Neivamyrmex gibbatus

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Neivamyrmex gibbatus
Scientific classification
Kingdom: Animalia
Phylum: Arthropoda
Class: Insecta
Order: Hymenoptera
Family: Formicidae
Subfamily: Dorylinae
Genus: Neivamyrmex
Species: N. gibbatus
Binomial name
Neivamyrmex gibbatus
Borgmeier, 1953

Neivamyrmex gibbatus casent0178603 profile 1.jpg

Neivamyrmex gibbatus casent0178603 dorsal 1.jpg

Specimen Label

This species is only known from queens and/or workers and has yet to be associated with males.

Photo Gallery

  • Army ants are highly mobile and colonies sometimes cross paths. These encounters rarely escalate beyond the occasional scuffle. Instead, workers form a guard at trail intersections, facing each other one-to-one with their mandibles wide open, a sign of utter alertness. Eciton burchellii (left) vs. Neivamyrmex gibbatus. La Selva Biological Station, Costa Rica. Photo by Daniel Kronauer.

Identification

Jack Longino: Mesonotum distinctly humped; antennal scape surpasses posterior margin of head.

Distribution

Distribution based on Regional Taxon Lists

Neotropical Region: Brazil, Colombia, Costa Rica (type locality), Ecuador, French Guiana, Guyana, Panama, Suriname, Venezuela.


Distribution based on AntMaps

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Distribution based on AntWeb specimens

Check data from AntWeb

Biology

Jack Longino: I have collected this species five times, always as nocturnal columns on the ground surface in wet forest habitats. The four Costa Rican collections are from sea level to 500m elevation; a Venezuelan collection was from 1100m. In one of the Costa Rican raiding columns there was ant prey: Tapinoma, Pheidole and Strumigenys smithii.

On the Barva transect in Costa Rica I saw a column that emerged from dense vegetation onto a trail, moved about 5m along the trail and across a log, and disappeared into dense vegetation on the other side. It was a dense swath of ants, perhaps 5-10cm wide, moving rapidly. I watched the continuously flowing column for several minutes, and it was obvious that the colony was very large. At times the trail seemed to scintillate, and when I looked closely I discovered that I was seeing the sparkle of light reflecting from the wings of hundreds of wasps in the Diapriidae. Lubomir Masner later identified these as a species of Acanthopria. Hundreds at a time were within my field of vision, running with the workers.

Castes


Nomenclature

The following information is derived from Barry Bolton's Online Catalogue of the Ants of the World.

  • gibbatus. Neivamyrmex gibbatus Borgmeier, 1953: 45, fig. 30 (w.q.) COSTA RICA, PANAMA (Barro Colorado I.), GUYANA.
    • Type-material: syntype workers (number not stated), 1 syntype ergatoid queen.
    • Type-locality: Costa Rica: Santa Clara Prov., Hamburgfarm, nos. 5659, 5908 (F. Nevermann), same data but nos. 7, 167, 173, and 178, same data but 31.xii.1937, and 24.i.1938, syntype workers and queen Panama: Canal Zone, Barro Colorado I., i.1948, no. 224 (T.C. Scheirla), Barro Colorado I., 22.xi.1947, no. 131, and 2.xii.1947, no. 134, Guyana (“British Guiana”): Kartabo, 25.vii.1924, no. 1093 (S.C. Crawford), Kartabo, 25.vii.1924 (A.E. Emerson).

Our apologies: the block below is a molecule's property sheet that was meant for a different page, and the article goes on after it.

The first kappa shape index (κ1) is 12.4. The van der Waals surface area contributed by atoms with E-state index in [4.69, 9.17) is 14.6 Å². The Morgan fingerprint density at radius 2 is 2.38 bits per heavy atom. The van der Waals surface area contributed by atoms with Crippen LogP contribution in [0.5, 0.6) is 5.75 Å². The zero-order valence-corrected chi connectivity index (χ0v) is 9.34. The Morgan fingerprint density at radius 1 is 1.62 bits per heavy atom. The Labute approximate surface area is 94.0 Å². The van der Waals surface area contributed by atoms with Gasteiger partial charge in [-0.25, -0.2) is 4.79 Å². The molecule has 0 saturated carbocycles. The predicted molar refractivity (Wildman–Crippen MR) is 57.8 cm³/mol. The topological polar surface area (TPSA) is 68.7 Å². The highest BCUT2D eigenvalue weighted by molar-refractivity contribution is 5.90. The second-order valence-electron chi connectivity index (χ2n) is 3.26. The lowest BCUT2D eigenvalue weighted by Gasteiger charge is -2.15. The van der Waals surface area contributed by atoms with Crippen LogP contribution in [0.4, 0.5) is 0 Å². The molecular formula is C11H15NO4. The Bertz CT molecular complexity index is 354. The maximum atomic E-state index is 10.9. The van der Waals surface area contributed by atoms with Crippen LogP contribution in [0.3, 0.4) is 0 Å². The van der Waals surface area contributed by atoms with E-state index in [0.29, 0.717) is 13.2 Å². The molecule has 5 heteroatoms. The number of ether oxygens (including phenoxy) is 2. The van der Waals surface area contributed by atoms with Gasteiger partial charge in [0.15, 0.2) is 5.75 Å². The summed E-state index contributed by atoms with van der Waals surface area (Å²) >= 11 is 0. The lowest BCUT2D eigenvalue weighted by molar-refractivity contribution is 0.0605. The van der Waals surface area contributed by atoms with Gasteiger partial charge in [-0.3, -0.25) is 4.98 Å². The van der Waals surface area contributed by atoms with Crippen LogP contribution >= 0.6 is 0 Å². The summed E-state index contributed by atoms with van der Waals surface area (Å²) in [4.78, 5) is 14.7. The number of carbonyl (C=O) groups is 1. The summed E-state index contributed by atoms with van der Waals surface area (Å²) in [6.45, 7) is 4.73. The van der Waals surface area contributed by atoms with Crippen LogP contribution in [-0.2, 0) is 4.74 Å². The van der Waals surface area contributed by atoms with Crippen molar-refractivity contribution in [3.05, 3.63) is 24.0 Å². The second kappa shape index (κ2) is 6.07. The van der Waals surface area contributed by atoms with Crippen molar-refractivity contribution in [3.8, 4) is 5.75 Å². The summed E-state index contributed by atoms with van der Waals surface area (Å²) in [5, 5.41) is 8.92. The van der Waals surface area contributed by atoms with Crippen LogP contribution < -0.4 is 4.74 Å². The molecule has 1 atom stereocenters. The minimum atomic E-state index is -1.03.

• Type-depositories: MCZC, MZSP, USNM, coll. Schneirla.
    • Status as species: Borgmeier, 1955: 347 (redescription); Kempf, 1968b: 371; Kempf, 1972a: 154; Watkins, 1976: 11 (in key); Bolton, 1995b: 289; Palacio, 1999: 155 (in key).
    • Distribution: Brazil, Costa Rica, Ecuador, Guyana, Panama.

Description

References

  • Borgmeier, T. 1955. Die Wanderameisen der neotropischen Region. Stud. Entomol. 3: 1-720 (page 347, see also)

References based on Global Ant Biodiversity Informatics

  • Baccaro F. B., J. L. P. de Souza, E. Franklin. V. Lemes Landeiro, and W. E. Magnusson. 2012. Limited effects of dominant ants on assemblage species richness in three Amazon forests. Ecological Entomology 37: 1-12.
  • Basset Y., L. Cizek, P. Cuenoud, R. K. Didham, F. Guilhaumon, O. Missa, V. Novotny, F. Odegaards, T. Roslin, J. Schmidl et al. 2012. Arthropod diversity in a tropical forest. Science 338(6113): 1481-1484.
  • Borgmeier T. 1953. Vorarbeiten zu einer Revision der neotropischen Wanderameisen. Studia Entomologica 2: 1-51.
  • Borgmeier T. 1955. Die Wanderameisen der neotropischen Region. Studia Entomologica 3: 1-720.
  • Esteves F. A., C. R. F. Brandao, and L. P. Prado. 2011. The type specimens of Dorylomorph ants (Hymenoptera, Formicidae: Aenictinae, Ecitoninae, Cerapachyinae, Leptanilloidinae) deposited in the Museu de Zoologia da Universidade de Sao Paulo, Brazil. Papeis Avulsos de Zoologia 51(22): 341-397.
  • Fernández, F. and S. Sendoya. 2004. Lista de las hormigas neotropicales. Biota Colombiana Volume 5, Number 1.
  • Franco W., N. Ladino, J. H. C. Delabie, A. Dejean, J. Orivel, M. Fichaux, S. Groc, M. Leponce, and R. M. Feitosa. 2019. First checklist of the ants (Hymenoptera: Formicidae) of French Guiana. Zootaxa 4674(5): 509-543.
  • Kempf W. W. 1968. Miscellaneous studies on Neotropical ants. IV. (Hymenoptera, Formicidae). Studia Entomologica 11: 369-415.
  • Kempf, W.W. 1972. Catalago abreviado das formigas da regiao Neotropical (Hym. Formicidae) Studia Entomologica 15(1-4).
  • Lattke J. E., M. Kaspari, S. O’Donnell, and S. Powell. 2007. Las hormigas ecitoninas de Venezuela (Hymenoptera: Formicidae: Ecitoninae): elenco preliminar. Entomotropica Vol. 22(3): 153-170.